Generating income has always been important for investors, but in recent years it has become increasingly hard to achieve. In the aftermath of the post-EU referendum turmoil, the yield on 10-year UK government bonds plunged below 1%. Even before that, it had become more and more difficult to find investments that paid out a reasonable level of income.
Faced with bond yields close to – or even less than – zero, investors have increasingly looked to equity markets as a source of income. But the global financial crisis was not kind to equity income investors. In the UK, we lost almost a third of the total value of dividends, as the recession bit. Financial companies, which had previously been generous dividend providers, were forced into particularly savage dividend cuts.
Dividends under pressure
In recent months, FTSE-listed miners, which have traditionally been among the main suppliers of income to UK investors, have slashed or suspended dividends as revenues dwindled following the collapse in commodity prices. Investors in Rio Tinto, Glencore, Anglo American and BHP Billiton have all suffered dividend cuts.
Companies across most sectors have been affected to a greater or lesser extent. In February, Rolls-Royce – previously a mainstay for most income portfolios – cut its dividend by 50% after warning a slowdown in profits growth.
Income funds struggle to hit yield requirements
As a result, many income funds are now finding it difficult to meet the Investment Association’s (IA) requirements for membership of the income sector. The IA stipulates that to qualify an ‘income’ fund must yield more than 110% of the FTSE All-Share yield over a rolling three-year period.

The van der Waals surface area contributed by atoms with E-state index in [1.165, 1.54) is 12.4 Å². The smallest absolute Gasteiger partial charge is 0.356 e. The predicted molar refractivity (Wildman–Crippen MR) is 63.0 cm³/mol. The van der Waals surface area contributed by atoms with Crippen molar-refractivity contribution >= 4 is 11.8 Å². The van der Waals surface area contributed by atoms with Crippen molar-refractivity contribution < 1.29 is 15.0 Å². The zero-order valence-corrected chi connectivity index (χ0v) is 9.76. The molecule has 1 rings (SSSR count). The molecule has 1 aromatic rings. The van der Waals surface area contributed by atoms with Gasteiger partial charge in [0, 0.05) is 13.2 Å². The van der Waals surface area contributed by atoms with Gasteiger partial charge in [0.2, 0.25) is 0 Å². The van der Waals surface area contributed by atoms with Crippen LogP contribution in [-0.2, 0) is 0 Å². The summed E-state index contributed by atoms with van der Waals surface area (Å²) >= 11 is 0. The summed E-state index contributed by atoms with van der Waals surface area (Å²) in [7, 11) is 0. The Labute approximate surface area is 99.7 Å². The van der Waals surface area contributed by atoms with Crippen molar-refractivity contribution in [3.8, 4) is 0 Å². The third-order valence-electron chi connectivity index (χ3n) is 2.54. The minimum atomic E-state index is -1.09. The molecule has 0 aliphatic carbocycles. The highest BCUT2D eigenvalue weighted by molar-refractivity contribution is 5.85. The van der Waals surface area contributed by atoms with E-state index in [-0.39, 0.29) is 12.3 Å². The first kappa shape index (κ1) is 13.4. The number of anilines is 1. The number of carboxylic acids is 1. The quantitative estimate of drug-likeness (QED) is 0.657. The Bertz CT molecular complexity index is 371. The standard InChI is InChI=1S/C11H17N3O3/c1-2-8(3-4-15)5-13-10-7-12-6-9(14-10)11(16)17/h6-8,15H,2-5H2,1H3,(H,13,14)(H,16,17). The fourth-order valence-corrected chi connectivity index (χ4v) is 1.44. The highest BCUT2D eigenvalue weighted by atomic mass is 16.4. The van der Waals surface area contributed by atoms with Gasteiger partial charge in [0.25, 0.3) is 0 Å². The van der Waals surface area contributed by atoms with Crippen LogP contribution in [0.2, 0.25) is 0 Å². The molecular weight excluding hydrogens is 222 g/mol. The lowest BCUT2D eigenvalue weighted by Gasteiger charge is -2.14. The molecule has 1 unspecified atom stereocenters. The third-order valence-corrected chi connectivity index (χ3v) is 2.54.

In the last few years, some of the most popular income funds have failed to meet this standard and have lost the right to be classified in this sector. This includes funds run by Jupiter, Invesco and Schroders.
The managers of income funds are understandably keen to hold on to the classification, but in doing so they might not be acting in the best interests of investors. By focusing on companies that pay a sufficiently high historic yield, a fund manager might exclude some very good companies that pay below the required level at the moment, but are well positioned to grow dividends in the future. Instead, they run the risk of holding companies that are stretching themselves and are at the most risk of cutting dividends.
Furthermore, pressure on companies to meet the requirements of income fund managers could lead management teams to focus on paying dividends instead of investing in the company for future growth. Any sacrifice in capital expenditure in favour of instant dividend gratification could be detrimental to all investors in the long term, whether they are hoping to achieve capital growth or income.
Dividend cover stretched
There are already signs that levels of dividend cover – which measures the sustainability of a company’s dividend payments – are falling. Figures released by The Share Centre and Capital Asset Services towards the end of 2015 showed that the level of dividend cover among FTSE 350 companies had fallen to a six-year low.
Although a track record of long-term dividend growth is a highly attractive attribute in a company, it should not be pursued unquestioningly
Although a track record of long-term dividend growth is a highly attractive attribute in a company, it should not be pursued unquestioningly, especially if it is going to jeapordise the strength of the company’s balance sheet.
This is why we welcome the IA’s recent decision to review the classification for the income sector. Options currently include reducing the required yield figure to 100% of the FTSE All-Share yield, or removing any formal yield requirement altogether, replacing it with a specific disclosure relating to the fund’s income delivery.
There are some very good funds run by highly skilled managers that have the potential to deliver strong returns, but have fallen foul of the IA’s current 110% yield requirement. Their funds are potentially being ignored by retail investors who seek income.
This wouldn’t prevent us from investing in a particular fund, as we are not constrained by IA classifications. For us it is quality of management that counts. However, we welcome any moves that help provide clarity and potentially improve returns for investors.
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